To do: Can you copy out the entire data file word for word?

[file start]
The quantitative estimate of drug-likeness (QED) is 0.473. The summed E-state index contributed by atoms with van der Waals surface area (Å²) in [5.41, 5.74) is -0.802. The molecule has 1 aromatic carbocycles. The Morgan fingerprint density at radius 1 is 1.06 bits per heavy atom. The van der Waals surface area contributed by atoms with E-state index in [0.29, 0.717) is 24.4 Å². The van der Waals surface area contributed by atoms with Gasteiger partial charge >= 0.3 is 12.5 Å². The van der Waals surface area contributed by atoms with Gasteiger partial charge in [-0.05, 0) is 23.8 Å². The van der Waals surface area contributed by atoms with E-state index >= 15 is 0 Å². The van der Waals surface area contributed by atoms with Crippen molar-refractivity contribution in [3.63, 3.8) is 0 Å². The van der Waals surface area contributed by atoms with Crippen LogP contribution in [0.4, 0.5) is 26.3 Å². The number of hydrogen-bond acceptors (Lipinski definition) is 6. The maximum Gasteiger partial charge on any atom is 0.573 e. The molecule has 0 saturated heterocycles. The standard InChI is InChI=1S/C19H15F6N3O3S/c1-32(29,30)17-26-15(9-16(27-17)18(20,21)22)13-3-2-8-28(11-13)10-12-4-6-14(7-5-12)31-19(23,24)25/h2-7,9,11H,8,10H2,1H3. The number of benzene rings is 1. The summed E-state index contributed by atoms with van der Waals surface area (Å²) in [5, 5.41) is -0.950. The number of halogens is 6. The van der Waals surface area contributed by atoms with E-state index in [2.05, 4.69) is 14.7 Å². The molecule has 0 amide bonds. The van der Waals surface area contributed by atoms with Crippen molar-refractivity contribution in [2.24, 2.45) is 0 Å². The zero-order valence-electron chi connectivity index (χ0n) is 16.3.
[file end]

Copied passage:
The quantitative estimate of drug-likeness (QED) is 0.473. The summed E-state index contributed by atoms with van der Waals surface area (Å²) in [5.41, 5.74) is -0.802. The molecule has 1 aromatic carbocycles. The Morgan fingerprint density at radius 1 is 1.06 bits per heavy atom. The van der Waals surface area contributed by atoms with E-state index in [0.29, 0.717) is 24.4 Å². The van der Waals surface area contributed by atoms with Gasteiger partial charge >= 0.3 is 12.5 Å². The van der Waals surface area contributed by atoms with Gasteiger partial charge in [-0.05, 0) is 23.8 Å². The van der Waals surface area contributed by atoms with E-state index >= 15 is 0 Å². The van der Waals surface area contributed by atoms with Crippen molar-refractivity contribution in [3.63, 3.8) is 0 Å². The van der Waals surface area contributed by atoms with Crippen LogP contribution in [0.4, 0.5) is 26.3 Å². The number of hydrogen-bond acceptors (Lipinski definition) is 6. The maximum Gasteiger partial charge on any atom is 0.573 e. The molecule has 0 saturated heterocycles. The standard InChI is InChI=1S/C19H15F6N3O3S/c1-32(29,30)17-26-15(9-16(27-17)18(20,21)22)13-3-2-8-28(11-13)10-12-4-6-14(7-5-12)31-19(23,24)25/h2-7,9,11H,8,10H2,1H3. The number of benzene rings is 1. The summed E-state index contributed by atoms with van der Waals surface area (Å²) in [5, 5.41) is -0.950. The number of halogens is 6. The van der Waals surface area contributed by atoms with E-state index in [2.05, 4.69) is 14.7 Å². The molecule has 0 amide bonds. The van der Waals surface area contributed by atoms with Crippen molar-refractivity contribution in [2.24, 2.45) is 0 Å². The zero-order valence-electron chi connectivity index (χ0n) is 16.3.